Anti-Roman Insurgency and the Significance of Popular Support during the Mithridatic Wars, 88-63 BCE


Anti-Roman Insurgency and the Significance of Popular Support during the Mithridatic Wars, 88-63 BCE

By Aidan Sheerin

Journal of Research Across Disciplines, Vol.3 (2011)

Introduction: By 120 BCE, the Roman Republic was quickly becoming the most dominant state of the Western world since Alexander the Great’s empire. Since the Punic wars, Rome had added Mediterranean islands, most of Spain and territory in Northern Africa. Rome also had conquered provinces and protectorates in Gaul, Greece, and Macedonia. The Republic held some territory and had minor interests in Asia Minor and the Middle East as well, but Roman attention and commitment to these regions would only take true form through the Mithridatic Wars. Mithridates VI Eupator Dionysus (134-63 BCE), whom the wars are named for, was an ambitious king of Pontus in Asia Minor. Mithridates was one of Rome‟s greatest adversaries and ardently opposed the Republic for nearly his entire life. Mithridates was able to put up a formidable opposition to Rome, but ultimately lost because he failed to keep the allegiance and support of both those he ruled directly and the populations allied to him. Brian McGing, who has researched Mithridates extensively and written multiple works on the subject, acknowledges the shortcomings of Mithridates in dealing with his people, but would ultimately attribute his loss to the superiority of Roman military. In studying the foreign policies and actions of Mithridates as ruler, liberator, protector and general, it is clear his fate was determined by the gain and lose his greatest asset: the support of the population.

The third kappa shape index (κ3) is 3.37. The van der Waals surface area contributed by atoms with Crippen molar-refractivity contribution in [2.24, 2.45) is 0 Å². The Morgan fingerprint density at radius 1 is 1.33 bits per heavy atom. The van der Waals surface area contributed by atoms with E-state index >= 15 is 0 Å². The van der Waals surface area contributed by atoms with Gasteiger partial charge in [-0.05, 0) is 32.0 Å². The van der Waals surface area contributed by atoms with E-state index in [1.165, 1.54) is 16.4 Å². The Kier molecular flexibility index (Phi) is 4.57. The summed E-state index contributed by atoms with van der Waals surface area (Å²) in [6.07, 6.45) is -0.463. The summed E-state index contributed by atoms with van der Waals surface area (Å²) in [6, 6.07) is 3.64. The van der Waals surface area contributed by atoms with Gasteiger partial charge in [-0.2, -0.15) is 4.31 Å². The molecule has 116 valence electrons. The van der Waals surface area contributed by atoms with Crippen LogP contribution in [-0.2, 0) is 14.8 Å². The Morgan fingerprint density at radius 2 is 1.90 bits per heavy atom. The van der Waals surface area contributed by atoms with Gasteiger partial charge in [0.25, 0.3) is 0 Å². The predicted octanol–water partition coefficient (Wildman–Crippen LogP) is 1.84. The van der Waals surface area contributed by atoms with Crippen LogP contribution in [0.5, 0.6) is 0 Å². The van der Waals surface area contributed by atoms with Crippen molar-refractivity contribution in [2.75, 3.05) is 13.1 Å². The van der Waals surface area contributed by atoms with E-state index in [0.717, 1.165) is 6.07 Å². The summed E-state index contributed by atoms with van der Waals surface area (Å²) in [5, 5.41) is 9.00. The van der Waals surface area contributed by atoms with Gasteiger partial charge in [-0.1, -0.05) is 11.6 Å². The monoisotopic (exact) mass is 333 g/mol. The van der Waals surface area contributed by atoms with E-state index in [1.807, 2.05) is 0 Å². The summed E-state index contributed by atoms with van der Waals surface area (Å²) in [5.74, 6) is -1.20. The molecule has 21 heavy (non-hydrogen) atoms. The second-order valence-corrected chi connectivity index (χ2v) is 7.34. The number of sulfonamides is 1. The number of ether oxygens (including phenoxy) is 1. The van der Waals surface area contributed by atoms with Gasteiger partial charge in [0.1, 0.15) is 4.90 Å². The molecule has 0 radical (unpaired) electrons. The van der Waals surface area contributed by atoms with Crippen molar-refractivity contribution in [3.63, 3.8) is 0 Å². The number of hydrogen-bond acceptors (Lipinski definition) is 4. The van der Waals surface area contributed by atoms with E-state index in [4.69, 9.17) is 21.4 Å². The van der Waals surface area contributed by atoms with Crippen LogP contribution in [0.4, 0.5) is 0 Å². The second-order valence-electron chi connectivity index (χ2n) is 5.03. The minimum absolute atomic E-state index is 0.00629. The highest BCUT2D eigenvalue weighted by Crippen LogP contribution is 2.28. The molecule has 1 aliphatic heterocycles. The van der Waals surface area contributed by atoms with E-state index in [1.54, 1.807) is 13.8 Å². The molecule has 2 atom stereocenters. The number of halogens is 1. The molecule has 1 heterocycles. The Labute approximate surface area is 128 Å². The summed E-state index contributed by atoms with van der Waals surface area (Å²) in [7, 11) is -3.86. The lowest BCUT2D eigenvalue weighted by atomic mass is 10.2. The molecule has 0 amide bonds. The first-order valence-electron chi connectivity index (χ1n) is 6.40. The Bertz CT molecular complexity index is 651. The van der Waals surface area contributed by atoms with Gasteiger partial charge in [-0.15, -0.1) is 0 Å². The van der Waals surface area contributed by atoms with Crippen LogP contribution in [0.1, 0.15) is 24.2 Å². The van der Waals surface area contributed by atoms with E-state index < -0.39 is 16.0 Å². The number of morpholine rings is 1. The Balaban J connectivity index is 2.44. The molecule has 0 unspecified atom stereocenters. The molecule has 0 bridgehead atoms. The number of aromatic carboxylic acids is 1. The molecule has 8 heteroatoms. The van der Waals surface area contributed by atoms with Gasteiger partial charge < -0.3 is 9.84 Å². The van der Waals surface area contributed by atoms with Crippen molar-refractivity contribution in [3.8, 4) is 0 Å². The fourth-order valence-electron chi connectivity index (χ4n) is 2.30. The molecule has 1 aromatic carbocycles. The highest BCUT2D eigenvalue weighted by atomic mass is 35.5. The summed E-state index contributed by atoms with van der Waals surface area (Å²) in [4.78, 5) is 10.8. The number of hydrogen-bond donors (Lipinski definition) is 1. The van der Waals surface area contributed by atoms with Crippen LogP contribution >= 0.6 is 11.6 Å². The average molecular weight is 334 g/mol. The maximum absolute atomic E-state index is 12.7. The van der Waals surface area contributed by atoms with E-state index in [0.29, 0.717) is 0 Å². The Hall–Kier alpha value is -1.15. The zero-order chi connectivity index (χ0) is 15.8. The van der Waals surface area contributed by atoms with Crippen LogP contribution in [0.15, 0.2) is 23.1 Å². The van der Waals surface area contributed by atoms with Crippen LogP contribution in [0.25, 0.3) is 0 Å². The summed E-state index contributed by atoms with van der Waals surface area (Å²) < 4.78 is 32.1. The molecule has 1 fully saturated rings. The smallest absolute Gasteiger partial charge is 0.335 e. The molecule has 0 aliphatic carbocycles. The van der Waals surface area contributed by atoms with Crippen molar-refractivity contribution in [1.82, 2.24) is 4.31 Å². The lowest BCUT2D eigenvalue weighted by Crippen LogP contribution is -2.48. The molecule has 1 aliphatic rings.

Roman domination of the Near East has had a profound effect on Western culture and history. As the catalyst for the Mithridatic Wars, Mithridates holds substantial historical significance. Mithridates was the last fully autonomous Hellenic king of the East. This was mainly because of his staunch resistance that Rome truly came to dominate and administer Asia Minor and the Middle East. For the most part, Mithridates feigned philhellenism to resist Rome. He claimed that he cared more about his kingdom and sovereignty than promoting Greek culture and protecting the various Greek populations. The actions and might of Mithridates made Rome decide it needed to dominate the Near East to prevent another ruler like Mithridates from emerging. Thus, Rome would dominate and annex Judea and surrounding lands just before the birth of Jesus Christ.

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